But vintage Airfix, big and little, crumbling  as some now vintage ones now, unless if you have the recently reissued Hat or Airfix, remain for me the standard figures for conversion or play.

4. Pound Store plastic Cowboys, Indians, civilians, ‘ancient Warriors’ Romans and Knights. Usually in 54 mm scale.

5. Make your Own from Polymer Clay:

https://manoftinblog.wordpress.com/2016/05/27/more-diy-gaming-figure-making/

https://manoftinblog.wordpress.com/2016/05/27/back-to-basics-toy-soldiers/

 

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Little Close Wars Terrain – not seeing the Wood for the Trees: 

Donald Featherstone  raided his Southampton garden for his early gaming materials:

“Trees can be purchased in plastic that look very real and are quite cheap. They can also be made from loofah sponge or from plastic dyed green and stuck onto pieces of twig, or there is style of lichen moss available that makes wonderful trees. When Wargames started in the writer’s house, trees were made plentifully from pine-cones dyed green and fixed to the table with a daub of plasticine. ”  Donald Featherstone, War Games, 1962, page 41.

Featherstone’s Close Wars appendix terrain list is pure garden, park and woodland finds, a proper Nature Table.

If not blessed with a suitable garden source, there is an Australian company Bold Frontiers who make a range of trees to complement its  Armies in Plastic forest rangers and other figures http://www.boldfrontiers.com.au

http://www.boldfrontiers.com.au/index.php/component/virtuemart/scenery/tree-sets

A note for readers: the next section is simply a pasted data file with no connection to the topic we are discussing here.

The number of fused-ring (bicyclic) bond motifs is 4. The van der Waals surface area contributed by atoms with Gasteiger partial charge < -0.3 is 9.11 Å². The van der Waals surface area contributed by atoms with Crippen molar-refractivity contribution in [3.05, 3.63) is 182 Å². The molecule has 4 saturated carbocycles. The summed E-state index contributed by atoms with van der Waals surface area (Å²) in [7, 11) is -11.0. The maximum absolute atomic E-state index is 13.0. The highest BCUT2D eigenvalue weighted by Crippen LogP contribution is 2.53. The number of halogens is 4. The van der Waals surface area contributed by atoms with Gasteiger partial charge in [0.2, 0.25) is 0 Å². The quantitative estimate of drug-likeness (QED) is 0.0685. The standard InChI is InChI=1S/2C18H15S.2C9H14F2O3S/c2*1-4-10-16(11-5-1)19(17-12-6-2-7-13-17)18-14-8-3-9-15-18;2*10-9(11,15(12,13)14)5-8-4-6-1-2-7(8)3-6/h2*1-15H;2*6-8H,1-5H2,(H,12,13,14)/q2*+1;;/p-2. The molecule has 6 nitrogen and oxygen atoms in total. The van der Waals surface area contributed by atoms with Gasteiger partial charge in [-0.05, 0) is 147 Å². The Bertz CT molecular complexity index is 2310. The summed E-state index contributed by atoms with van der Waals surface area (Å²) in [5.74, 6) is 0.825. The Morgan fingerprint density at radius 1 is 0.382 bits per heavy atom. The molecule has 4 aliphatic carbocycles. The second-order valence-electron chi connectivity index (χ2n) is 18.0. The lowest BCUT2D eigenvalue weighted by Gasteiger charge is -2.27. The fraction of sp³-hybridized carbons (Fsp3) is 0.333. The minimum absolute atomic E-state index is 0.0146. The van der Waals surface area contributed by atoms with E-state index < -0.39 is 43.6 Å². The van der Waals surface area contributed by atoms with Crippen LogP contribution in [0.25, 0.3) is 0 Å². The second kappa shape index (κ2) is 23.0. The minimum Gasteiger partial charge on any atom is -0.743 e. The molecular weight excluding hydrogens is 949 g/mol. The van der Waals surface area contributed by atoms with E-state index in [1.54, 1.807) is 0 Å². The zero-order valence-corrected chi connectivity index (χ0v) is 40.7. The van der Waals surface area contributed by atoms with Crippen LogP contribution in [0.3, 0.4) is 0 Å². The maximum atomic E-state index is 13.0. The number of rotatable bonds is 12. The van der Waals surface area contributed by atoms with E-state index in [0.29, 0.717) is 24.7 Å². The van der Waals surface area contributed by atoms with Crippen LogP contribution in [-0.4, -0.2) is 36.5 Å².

Not sure if Bold Frontiers  have UK stockists or international shipping for their trees. Armies in Plastic figures are available online from several UK sources including Steve Weston: http://plasticsoldiers.co.uk/index.php/manufacturer/armies-in-plastic/ 

We started with books to inspire interesting figure game scenarios, so let’s end this post with another interesting link on the Bold Frontiers website. As scenarios go, they have an interesting reading list for boys (and girls?) of all ages:

http://www.boldfrontiers.com.au/index.php/using-our-products/adventure-stories-featuring-forests-and-jungles

Their Wilderness Battle Tactics page quotes some of the same Osprey reading inspiration as I have Above (more full circle): http://www.boldfrontiers.com.au/index.php/using-our-products/wilderness-battle-tactics?showall=&start=2

I admire their slogans and ethos for a new generation of younger gamers, effectively saying to parents buy these for your kids as “the Great Alternative to Digital Games“. Bold Frontiers claim that “Boys can STRETCH their Imaginations and live the Adventure” (Boys? What about girls, including H.G. Wells’ “more Intelligent sort of Girl who likes Boys’ Games and Books“.

They  subtitle their Bold Frontiers site with a slogan close to my garden / gaming heart:  “Bring the great outdoors, indoors!

So get offscreen, grab a bag of poundstore figures, raid the garden  and get gaming!

Posted by Mr. MIN, Man of TIN, June 2016.